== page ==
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    Posted 2022-10-19 14:41:42 by Andrew Prescott

    Among the major new sources for the study of the revolt of 1381 included in the 'People of 1381' database are the various files series maintained by the Court of King's Bench. These little known files series languished in sacks for many years, and their recovery and identification has been a huge achievement by staff of The National Archives. The value of the King's Bench files was recently demonstrated when Euan Roger of The National Archives and Sebastian Sobecki of the University of Toronto found two documents in them which shed new light on the relationship between the poet Geoffrey Chaucer and Cecily Chaumpaigne, a member of a well-to-do London merchant's family. A document enrolled in the Chancery has been used to claim that Chaucer was accused of raping Cecily, but the new documents found in the King's Bench files show that Chaucer and Cecily were co-defendants in a case under the Statute of Labourers legislation, suggesting that the Chancery enrolment relates to this case.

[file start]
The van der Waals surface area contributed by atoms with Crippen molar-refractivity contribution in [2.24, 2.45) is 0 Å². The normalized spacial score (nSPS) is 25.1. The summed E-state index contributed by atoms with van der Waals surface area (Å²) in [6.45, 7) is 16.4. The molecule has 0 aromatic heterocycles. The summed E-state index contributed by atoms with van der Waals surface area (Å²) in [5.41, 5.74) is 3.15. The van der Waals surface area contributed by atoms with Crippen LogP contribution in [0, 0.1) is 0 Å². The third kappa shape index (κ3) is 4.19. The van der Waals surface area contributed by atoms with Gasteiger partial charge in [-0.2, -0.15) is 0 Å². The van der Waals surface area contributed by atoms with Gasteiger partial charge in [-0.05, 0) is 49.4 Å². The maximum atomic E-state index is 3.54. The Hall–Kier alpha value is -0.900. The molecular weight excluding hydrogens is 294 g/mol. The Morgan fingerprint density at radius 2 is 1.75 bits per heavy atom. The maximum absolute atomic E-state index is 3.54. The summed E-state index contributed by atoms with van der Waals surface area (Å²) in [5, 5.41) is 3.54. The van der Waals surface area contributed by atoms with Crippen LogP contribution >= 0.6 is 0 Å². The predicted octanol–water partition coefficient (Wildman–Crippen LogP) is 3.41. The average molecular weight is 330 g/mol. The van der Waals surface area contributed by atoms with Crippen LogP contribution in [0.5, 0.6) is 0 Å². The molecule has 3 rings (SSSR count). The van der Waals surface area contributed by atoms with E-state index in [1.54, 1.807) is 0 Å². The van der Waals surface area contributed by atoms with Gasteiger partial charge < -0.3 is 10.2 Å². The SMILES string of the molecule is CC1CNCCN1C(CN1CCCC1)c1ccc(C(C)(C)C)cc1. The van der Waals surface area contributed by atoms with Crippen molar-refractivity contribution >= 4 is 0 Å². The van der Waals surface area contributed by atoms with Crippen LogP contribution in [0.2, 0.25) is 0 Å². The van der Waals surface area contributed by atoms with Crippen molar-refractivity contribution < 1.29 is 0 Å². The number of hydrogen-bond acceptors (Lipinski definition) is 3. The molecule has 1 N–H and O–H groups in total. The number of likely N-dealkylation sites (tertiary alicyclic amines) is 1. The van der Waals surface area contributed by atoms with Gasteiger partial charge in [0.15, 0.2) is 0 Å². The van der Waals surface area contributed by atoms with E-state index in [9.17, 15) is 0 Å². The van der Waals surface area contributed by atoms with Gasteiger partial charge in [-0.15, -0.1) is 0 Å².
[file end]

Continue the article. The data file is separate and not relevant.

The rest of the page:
The discovery of these documents was reported in a special number of The Chaucer Review 57: 4 (October 2022) which is available on open access here. The special number of The Chaucer Review includes an article by Euan Roger and Andrew Prescott, 'The Archival Iceberg: New Sources for Literary Life Records' which is the most detailed account so far published of the dramatic history of the King's Bench files and uses the new sources for the Peasants' Revolt included in the 'People of 1381' as an extended illustration of the historical value of the King's Bench files.